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I've been set a question in an assignment which reads:

"Check whether the following functions are continuous or open. Check whether they are a homeomorphism.

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$b)$ the constant map $f:X \rightarrow Y$ defined by $f(x)=y_0$ for some $y_0 \in Y$."

I've been given no more context than this. In other questions like this, I was told the topologies on the sets $X$ and $Y$. As far as I know, a function is a homeomorphism if both the function and its inverse are continuous and the map is bijective. A map function being continuous means that the preimage of any open set is open, so continuity of the inverse is the condition that the image of any open set is open.

So the fact that I've not been told the topologies on these sets $X$ and $Y$ makes me think that (whether or not this function is a homeomorphism) is independent of the topologies on the two sets. But I'm not sure how to show this. Thanks for any help!

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A constant function is always continuous since the empty set and the whole space are its only candidates for preimages, and both are open.

A constant function is not necessarily open. It is if and only if in this context $\{y_0\}$ is an open set.

Homeomorphisms are bijective. A constant function can only be bijective if its domain and codomain are both singletons. In that case the function, and also its inverse are automatically continuous, so then indeed we deal with a homeomorphism. So indeed you don't need the topologies here. As said domain and codomain are singletons and on a one-point set there is only one topology.

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  • $\begingroup$ Ah ok so we need $\{y_0\}$ to be open. But there is a case where $X$ is a singleton and $\{y_0\}=Y$ is open hence the constant function is a homeomorphism? Edit: Having reread your post that is exactly what you said! Thanks a lot! $\endgroup$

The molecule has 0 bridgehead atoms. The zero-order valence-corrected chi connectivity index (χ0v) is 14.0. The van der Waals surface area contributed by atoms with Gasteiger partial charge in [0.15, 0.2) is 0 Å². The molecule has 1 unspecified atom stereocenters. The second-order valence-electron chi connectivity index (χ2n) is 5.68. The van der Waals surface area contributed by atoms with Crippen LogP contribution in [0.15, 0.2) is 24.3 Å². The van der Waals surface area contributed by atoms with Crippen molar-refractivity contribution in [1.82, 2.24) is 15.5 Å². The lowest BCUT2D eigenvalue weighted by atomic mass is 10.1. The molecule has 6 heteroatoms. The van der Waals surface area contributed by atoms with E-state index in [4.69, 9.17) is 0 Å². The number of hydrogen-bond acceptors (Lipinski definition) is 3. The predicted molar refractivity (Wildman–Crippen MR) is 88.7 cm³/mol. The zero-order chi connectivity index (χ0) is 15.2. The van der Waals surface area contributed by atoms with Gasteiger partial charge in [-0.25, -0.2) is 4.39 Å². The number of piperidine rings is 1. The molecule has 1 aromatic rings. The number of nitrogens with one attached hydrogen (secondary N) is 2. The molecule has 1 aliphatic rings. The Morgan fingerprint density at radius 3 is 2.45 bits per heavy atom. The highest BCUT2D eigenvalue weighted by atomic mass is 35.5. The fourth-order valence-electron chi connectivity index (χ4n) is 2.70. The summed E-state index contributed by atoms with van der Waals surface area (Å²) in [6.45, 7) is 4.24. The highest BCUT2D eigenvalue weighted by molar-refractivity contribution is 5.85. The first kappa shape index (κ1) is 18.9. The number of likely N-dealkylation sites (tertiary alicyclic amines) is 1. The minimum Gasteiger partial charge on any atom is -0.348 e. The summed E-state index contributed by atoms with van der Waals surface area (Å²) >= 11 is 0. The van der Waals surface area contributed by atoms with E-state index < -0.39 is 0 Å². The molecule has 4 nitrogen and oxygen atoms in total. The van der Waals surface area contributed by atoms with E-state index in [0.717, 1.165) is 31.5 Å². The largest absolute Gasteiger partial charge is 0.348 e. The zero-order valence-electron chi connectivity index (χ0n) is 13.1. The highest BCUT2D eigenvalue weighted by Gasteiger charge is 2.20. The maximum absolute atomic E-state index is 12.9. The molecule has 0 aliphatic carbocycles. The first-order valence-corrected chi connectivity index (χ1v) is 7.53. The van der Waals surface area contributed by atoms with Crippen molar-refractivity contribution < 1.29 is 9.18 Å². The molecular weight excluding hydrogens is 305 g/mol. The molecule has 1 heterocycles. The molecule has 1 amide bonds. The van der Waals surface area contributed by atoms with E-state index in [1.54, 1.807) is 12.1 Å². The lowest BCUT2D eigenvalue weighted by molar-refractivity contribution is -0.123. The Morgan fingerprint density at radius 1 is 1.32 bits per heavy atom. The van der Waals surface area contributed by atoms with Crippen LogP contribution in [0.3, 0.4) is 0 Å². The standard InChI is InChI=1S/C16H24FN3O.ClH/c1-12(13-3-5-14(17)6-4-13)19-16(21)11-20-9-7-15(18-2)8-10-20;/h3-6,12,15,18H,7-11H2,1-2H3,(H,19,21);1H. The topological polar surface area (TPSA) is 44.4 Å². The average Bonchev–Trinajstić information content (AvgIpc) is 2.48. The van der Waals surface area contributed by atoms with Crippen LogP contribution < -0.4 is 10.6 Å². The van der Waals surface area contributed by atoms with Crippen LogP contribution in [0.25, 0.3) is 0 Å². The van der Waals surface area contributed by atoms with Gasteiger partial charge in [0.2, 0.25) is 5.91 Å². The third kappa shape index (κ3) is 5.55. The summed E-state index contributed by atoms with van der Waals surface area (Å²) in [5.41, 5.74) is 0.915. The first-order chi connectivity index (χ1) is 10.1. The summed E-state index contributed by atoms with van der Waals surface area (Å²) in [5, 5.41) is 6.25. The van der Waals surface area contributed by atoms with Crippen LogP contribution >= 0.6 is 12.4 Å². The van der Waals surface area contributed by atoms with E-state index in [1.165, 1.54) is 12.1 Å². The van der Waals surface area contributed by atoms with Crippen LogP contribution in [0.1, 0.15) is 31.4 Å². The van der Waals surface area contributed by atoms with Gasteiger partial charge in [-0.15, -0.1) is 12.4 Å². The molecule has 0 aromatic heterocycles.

– Lammey
    Aug 17 '14 at 12:38
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A function $f$ is continuous iff the inverse image by $f$ of any open set of $Y$ is an open of $X$. Use the fact that both $\emptyset$ and $X$ are open sets of $X$.

Also, unless $X$ is a singleton, your function is not bijective, a fortiori not a homeomorphism.

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  • $\begingroup$ For any $y\neq y_0$, $f^-1(\{y\})=\emptyset$, and $f^{-1}(\{y_0\})=X$ , these are both open. So I guess that for any $V$ open in $Y$, $f^{-1}(V)$ is either $X$ or $\emptyset$, which is open, so $f$ must be continuous. But my problem is that given any non-empty open set $U$ of $X$, $f(U)=\{y_0\}$ which is not necessarily open? $\endgroup$
    – Lammey
    Aug 17 '14 at 12:32
  • $\begingroup$ Ok I see that it can't in general be invective though, so that rules out its being a homeomorphism. Thanks! $\endgroup$
    – Lammey
    Aug 17 '14 at 12:35

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